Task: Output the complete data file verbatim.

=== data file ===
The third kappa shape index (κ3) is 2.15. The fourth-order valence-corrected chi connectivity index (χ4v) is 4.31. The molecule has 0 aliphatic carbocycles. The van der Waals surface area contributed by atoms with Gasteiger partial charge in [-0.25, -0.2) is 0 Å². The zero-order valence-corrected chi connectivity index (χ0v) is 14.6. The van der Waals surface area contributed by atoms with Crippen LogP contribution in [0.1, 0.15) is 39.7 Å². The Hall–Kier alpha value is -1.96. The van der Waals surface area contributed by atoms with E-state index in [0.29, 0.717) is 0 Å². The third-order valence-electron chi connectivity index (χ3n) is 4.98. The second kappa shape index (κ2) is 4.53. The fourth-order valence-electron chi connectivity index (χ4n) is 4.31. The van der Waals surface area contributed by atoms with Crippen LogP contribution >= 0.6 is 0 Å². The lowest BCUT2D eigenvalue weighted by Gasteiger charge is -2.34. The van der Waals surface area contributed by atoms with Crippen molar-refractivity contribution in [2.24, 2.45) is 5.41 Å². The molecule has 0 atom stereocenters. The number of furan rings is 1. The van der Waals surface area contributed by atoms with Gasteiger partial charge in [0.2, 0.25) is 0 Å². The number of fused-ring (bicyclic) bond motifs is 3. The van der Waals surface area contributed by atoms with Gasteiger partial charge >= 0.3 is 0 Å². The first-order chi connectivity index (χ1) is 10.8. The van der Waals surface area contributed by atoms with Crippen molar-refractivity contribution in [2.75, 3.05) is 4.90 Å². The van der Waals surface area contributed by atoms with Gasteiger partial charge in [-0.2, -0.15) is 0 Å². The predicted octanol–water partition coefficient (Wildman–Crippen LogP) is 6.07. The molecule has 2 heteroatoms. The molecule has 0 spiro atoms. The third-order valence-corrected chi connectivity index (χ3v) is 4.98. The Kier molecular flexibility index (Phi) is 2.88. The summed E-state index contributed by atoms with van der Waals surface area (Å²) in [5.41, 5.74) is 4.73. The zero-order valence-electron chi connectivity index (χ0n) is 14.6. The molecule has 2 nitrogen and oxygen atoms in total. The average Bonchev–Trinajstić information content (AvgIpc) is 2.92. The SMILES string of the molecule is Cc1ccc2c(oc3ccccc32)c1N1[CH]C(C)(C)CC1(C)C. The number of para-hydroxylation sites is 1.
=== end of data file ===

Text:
The third kappa shape index (κ3) is 2.15. The fourth-order valence-corrected chi connectivity index (χ4v) is 4.31. The molecule has 0 aliphatic carbocycles. The van der Waals surface area contributed by atoms with Gasteiger partial charge in [-0.25, -0.2) is 0 Å². The zero-order valence-corrected chi connectivity index (χ0v) is 14.6. The van der Waals surface area contributed by atoms with Crippen LogP contribution in [0.1, 0.15) is 39.7 Å². The Hall–Kier alpha value is -1.96. The van der Waals surface area contributed by atoms with E-state index in [0.29, 0.717) is 0 Å². The third-order valence-electron chi connectivity index (χ3n) is 4.98. The second kappa shape index (κ2) is 4.53. The fourth-order valence-electron chi connectivity index (χ4n) is 4.31. The van der Waals surface area contributed by atoms with Crippen LogP contribution >= 0.6 is 0 Å². The lowest BCUT2D eigenvalue weighted by Gasteiger charge is -2.34. The van der Waals surface area contributed by atoms with Crippen molar-refractivity contribution in [2.24, 2.45) is 5.41 Å². The molecule has 0 atom stereocenters. The number of furan rings is 1. The van der Waals surface area contributed by atoms with Gasteiger partial charge in [0.2, 0.25) is 0 Å². The number of fused-ring (bicyclic) bond motifs is 3. The van der Waals surface area contributed by atoms with Gasteiger partial charge >= 0.3 is 0 Å². The first-order chi connectivity index (χ1) is 10.8. The van der Waals surface area contributed by atoms with Crippen molar-refractivity contribution in [2.75, 3.05) is 4.90 Å². The van der Waals surface area contributed by atoms with Gasteiger partial charge in [-0.2, -0.15) is 0 Å². The predicted octanol–water partition coefficient (Wildman–Crippen LogP) is 6.07. The molecule has 2 heteroatoms. The molecule has 0 spiro atoms. The third-order valence-corrected chi connectivity index (χ3v) is 4.98. The Kier molecular flexibility index (Phi) is 2.88. The summed E-state index contributed by atoms with van der Waals surface area (Å²) in [5.41, 5.74) is 4.73. The zero-order valence-electron chi connectivity index (χ0n) is 14.6. The molecule has 2 nitrogen and oxygen atoms in total. The average Bonchev–Trinajstić information content (AvgIpc) is 2.92. The SMILES string of the molecule is Cc1ccc2c(oc3ccccc32)c1N1[CH]C(C)(C)CC1(C)C. The number of para-hydroxylation sites is 1.